I arrived at his office about an hour later. After a thorough examination he said he didn’t think it was broken, but badly sprained and that it would heal up on its own. Not so lucky with the camera. I had to take it to the shop to be repaired, set me back $200.
This is where I tripped
Cumberland Falls is located on the Cumberland River in the Daniel Boone National Forest in Southeastern Kentucky.
Haiku for you:
Watching the sun rise
over Dog Hill I feel dizzy
by the turning earth.
Doctor, Mother and Baby in Childbirth Case All Die
Dateline Louisville, Kentucky, Friday, November 3, 1944
Physician Falls Dead at Bedside of Woman
A childbirth case ended in a triple tragedy here yesterday. While attending 36-year-old Bessie Ford, Dr. Benjamin Franklin Woolery, age 64, of 815 Cecil Avenue, a general practitioner here for thirty-five years, was stricken by a heart attack and found slumped over the woman’s body at 2:30 pm at her home at 3130 New High St. She was under general anesthesia at the time. She died a few minutes after her ninth child was born dead.
Neighbors Were There!
The mother, Mrs. Bessie Ford, died at 8:10 pm at St. Joseph Infirmary, where she was taken after Dr. Woolery’s death.
Jess Ford, Bessie’s husband, was an employee of Armour Creameries here in Louisville. He said Dr. Woolery had been attending his wife since 1:00 pm. His wife was under the influence of anesthetic and knew nothing of the physician’s death until effects of the anesthesia wore off, he said. He and several neighbor women were in the room at the time.
Husband Calls Police!
“After the doctor died, I was running around so much I don’t know just what I did,” Ford said later at the hospital. He explained that he rushed to a nearby grocery store and telephoned in quick succession City police, General Hospital, St. Joseph Infirmary, and the Ambulance Service Company in an effort to obtain proper medical treatment for his wife.
Making the run to the Ford home in four minutes, ambulance driver William Rakestraw, formerly with the Police Emergency Squad, had Mrs. Ford at the hospital within less than an hour after the physician’s death.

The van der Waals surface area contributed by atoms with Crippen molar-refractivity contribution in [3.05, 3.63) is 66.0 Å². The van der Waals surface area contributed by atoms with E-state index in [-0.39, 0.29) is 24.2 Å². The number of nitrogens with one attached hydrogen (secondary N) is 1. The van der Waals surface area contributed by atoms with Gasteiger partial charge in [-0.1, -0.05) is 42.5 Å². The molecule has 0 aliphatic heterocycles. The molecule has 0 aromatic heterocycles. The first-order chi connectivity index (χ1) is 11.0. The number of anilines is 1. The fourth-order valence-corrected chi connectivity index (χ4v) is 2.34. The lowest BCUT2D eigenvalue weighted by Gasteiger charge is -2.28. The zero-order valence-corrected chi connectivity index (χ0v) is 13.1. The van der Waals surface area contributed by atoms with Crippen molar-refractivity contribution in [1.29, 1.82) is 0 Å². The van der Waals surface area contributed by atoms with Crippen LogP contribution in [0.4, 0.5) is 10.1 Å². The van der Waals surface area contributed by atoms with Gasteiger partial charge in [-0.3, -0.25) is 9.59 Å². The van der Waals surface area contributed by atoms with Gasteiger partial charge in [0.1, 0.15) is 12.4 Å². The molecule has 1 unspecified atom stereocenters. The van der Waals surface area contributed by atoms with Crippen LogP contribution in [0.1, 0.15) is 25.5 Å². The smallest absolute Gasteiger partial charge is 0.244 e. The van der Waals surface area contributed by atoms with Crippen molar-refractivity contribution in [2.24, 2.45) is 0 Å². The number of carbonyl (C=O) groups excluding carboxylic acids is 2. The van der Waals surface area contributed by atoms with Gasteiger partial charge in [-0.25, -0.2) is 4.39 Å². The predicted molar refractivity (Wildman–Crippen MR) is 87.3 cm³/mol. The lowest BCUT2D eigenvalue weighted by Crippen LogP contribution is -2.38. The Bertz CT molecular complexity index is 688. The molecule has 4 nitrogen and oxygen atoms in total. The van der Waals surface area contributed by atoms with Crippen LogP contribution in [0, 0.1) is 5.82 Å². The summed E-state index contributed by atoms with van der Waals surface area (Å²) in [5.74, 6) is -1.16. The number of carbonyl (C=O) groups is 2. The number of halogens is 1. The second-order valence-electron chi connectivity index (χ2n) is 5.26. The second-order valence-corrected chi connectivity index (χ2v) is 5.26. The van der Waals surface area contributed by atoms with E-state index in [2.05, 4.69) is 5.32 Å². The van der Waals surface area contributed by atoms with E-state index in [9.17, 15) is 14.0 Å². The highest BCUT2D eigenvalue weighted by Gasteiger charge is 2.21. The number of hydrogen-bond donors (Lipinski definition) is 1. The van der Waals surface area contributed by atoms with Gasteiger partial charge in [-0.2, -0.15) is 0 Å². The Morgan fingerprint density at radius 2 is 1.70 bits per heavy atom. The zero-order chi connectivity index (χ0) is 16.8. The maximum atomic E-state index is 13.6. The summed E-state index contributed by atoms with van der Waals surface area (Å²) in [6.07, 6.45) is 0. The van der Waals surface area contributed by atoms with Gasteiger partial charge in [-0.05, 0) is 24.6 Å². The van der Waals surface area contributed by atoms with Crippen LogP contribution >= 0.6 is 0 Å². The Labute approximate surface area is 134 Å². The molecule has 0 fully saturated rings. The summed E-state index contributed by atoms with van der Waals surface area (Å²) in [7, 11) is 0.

A score of children, including some of the Ford family, crowded around the small frame cottage, and in the dusty dirt road near the doorway as police cars and the ambulance jolted up the drive way to the Ford home.
Native of Indiana
Dr. Woolery, a native of Bedford Indiana, was a graduate of the University of Louisville School of Medicine and worked as a medical examiner at the Goodyear Engineering Corporation, Charlestown, Indiana.
Met Son at Station
Mrs. Emma Woolery said her husband was called to the Ford home immediately after he had met his son at the station, Musician 2nd Class Ernest Woolery, 27, US Coast Guard, who was home on furlough.
He is also survived by two other sons, Private Orville Woolery, and Carrol C. Woolery; a sister, Mrs. Alice Forbe, of Mitchell, Indiana; a brother, Marshall Woolery of Bedford, Indiana, and six grandchildren.
Funeral services for Dr. Woolery will be held at Lee Cralle’s, 1330 S. Third Street.
In Other News of the Day
Bus driver kills wife and self in Richmond, Kentucky. He shot her then turned the gun on himself. She filed for divorce and was planning on moving out of the house today. Man, 70, robbed and burned in a cabin in Beattyville, Kentucky. Fire destroys hotel in Morehead. James Park, Republican nominee for the US Senate, warned of disunity is Roosevelt is reelected. Three negro women attack a City police officer in an incident at a local factory in Portland. Instigator fined.
News from Around the World
Auschwitz begins gassing inmates. Roosevelt re-elected November 7, 1944. US bombers on Saipan begin first attack on Tokyo November 24, 1944. First open-heart surgery performed November 29, 1944 at Johns Hopkins Hospital in Baltimore. Battle of the Bulge rages on. Nazis surrender February – May 1945. Japan surrenders June – September 1945.
That is all. Goodnight and good luck!
Note: This is a true story based on an article from the Louisville Courier Journal published November 3, 1944. Dr. Benjamin Franklin Woolery was my Great Grandfather and namesake.